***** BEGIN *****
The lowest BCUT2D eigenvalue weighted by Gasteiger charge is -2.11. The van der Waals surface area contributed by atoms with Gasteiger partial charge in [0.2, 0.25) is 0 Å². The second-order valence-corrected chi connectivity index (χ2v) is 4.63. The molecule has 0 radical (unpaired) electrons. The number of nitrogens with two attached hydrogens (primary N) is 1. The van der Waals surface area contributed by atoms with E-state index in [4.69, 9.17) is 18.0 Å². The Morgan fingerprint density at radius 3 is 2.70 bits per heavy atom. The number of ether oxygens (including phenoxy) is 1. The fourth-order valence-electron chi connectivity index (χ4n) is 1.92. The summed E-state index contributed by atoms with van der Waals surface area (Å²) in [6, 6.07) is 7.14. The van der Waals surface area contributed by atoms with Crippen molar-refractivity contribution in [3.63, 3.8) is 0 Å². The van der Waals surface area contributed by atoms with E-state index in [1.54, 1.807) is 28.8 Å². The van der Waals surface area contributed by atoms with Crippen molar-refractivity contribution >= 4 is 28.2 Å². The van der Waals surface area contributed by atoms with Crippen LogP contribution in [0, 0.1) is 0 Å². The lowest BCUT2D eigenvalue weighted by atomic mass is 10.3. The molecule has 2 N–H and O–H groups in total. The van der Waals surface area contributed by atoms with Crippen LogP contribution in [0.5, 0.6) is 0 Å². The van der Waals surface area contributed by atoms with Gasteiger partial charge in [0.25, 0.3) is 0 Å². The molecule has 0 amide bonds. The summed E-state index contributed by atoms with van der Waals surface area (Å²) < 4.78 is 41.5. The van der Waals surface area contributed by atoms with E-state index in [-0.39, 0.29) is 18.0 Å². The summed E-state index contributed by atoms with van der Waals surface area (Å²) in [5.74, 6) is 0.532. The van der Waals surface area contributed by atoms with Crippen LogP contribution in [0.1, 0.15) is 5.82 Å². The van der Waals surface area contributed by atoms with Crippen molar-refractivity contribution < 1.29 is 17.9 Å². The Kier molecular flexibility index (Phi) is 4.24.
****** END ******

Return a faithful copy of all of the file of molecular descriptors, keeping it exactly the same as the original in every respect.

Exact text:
The lowest BCUT2D eigenvalue weighted by Gasteiger charge is -2.11. The van der Waals surface area contributed by atoms with Gasteiger partial charge in [0.2, 0.25) is 0 Å². The second-order valence-corrected chi connectivity index (χ2v) is 4.63. The molecule has 0 radical (unpaired) electrons. The number of nitrogens with two attached hydrogens (primary N) is 1. The van der Waals surface area contributed by atoms with E-state index in [4.69, 9.17) is 18.0 Å². The Morgan fingerprint density at radius 3 is 2.70 bits per heavy atom. The number of ether oxygens (including phenoxy) is 1. The fourth-order valence-electron chi connectivity index (χ4n) is 1.92. The summed E-state index contributed by atoms with van der Waals surface area (Å²) in [6, 6.07) is 7.14. The van der Waals surface area contributed by atoms with Crippen molar-refractivity contribution in [3.63, 3.8) is 0 Å². The van der Waals surface area contributed by atoms with E-state index in [1.54, 1.807) is 28.8 Å². The van der Waals surface area contributed by atoms with Crippen molar-refractivity contribution >= 4 is 28.2 Å². The van der Waals surface area contributed by atoms with Crippen LogP contribution in [0, 0.1) is 0 Å². The lowest BCUT2D eigenvalue weighted by atomic mass is 10.3. The molecule has 2 N–H and O–H groups in total. The van der Waals surface area contributed by atoms with Crippen LogP contribution in [0.5, 0.6) is 0 Å². The van der Waals surface area contributed by atoms with Gasteiger partial charge in [0.25, 0.3) is 0 Å². The molecule has 0 amide bonds. The summed E-state index contributed by atoms with van der Waals surface area (Å²) < 4.78 is 41.5. The van der Waals surface area contributed by atoms with E-state index in [-0.39, 0.29) is 18.0 Å². The summed E-state index contributed by atoms with van der Waals surface area (Å²) in [5.74, 6) is 0.532. The van der Waals surface area contributed by atoms with Crippen LogP contribution in [0.1, 0.15) is 5.82 Å². The van der Waals surface area contributed by atoms with Crippen molar-refractivity contribution < 1.29 is 17.9 Å². The Kier molecular flexibility index (Phi) is 4.24.